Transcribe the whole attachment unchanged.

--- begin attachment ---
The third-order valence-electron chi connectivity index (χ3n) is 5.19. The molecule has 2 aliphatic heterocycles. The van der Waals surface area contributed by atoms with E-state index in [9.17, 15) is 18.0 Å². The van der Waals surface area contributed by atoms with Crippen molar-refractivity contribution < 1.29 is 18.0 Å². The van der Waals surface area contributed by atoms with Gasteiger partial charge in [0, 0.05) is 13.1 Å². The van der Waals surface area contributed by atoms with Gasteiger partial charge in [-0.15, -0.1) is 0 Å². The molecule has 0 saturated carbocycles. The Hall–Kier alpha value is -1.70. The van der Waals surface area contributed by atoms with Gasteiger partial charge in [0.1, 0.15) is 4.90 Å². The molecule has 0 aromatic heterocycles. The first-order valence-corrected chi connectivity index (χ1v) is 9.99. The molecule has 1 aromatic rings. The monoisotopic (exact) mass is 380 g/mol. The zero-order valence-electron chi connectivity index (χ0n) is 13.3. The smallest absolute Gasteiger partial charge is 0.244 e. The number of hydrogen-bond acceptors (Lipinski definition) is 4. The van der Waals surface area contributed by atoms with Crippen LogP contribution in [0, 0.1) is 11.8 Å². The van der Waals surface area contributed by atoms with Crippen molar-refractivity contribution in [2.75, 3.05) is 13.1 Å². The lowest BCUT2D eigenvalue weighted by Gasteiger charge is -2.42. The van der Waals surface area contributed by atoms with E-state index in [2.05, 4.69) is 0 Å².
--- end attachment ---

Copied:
The third-order valence-electron chi connectivity index (χ3n) is 5.19. The molecule has 2 aliphatic heterocycles. The van der Waals surface area contributed by atoms with E-state index in [9.17, 15) is 18.0 Å². The van der Waals surface area contributed by atoms with Crippen molar-refractivity contribution < 1.29 is 18.0 Å². The van der Waals surface area contributed by atoms with Gasteiger partial charge in [0, 0.05) is 13.1 Å². The van der Waals surface area contributed by atoms with Gasteiger partial charge in [-0.15, -0.1) is 0 Å². The molecule has 0 saturated carbocycles. The Hall–Kier alpha value is -1.70. The van der Waals surface area contributed by atoms with Gasteiger partial charge in [0.1, 0.15) is 4.90 Å². The molecule has 0 aromatic heterocycles. The first-order valence-corrected chi connectivity index (χ1v) is 9.99. The molecule has 1 aromatic rings. The monoisotopic (exact) mass is 380 g/mol. The zero-order valence-electron chi connectivity index (χ0n) is 13.3. The smallest absolute Gasteiger partial charge is 0.244 e. The number of hydrogen-bond acceptors (Lipinski definition) is 4. The van der Waals surface area contributed by atoms with Crippen LogP contribution in [0, 0.1) is 11.8 Å². The van der Waals surface area contributed by atoms with Crippen molar-refractivity contribution in [2.75, 3.05) is 13.1 Å². The lowest BCUT2D eigenvalue weighted by Gasteiger charge is -2.42. The van der Waals surface area contributed by atoms with E-state index in [2.05, 4.69) is 0 Å².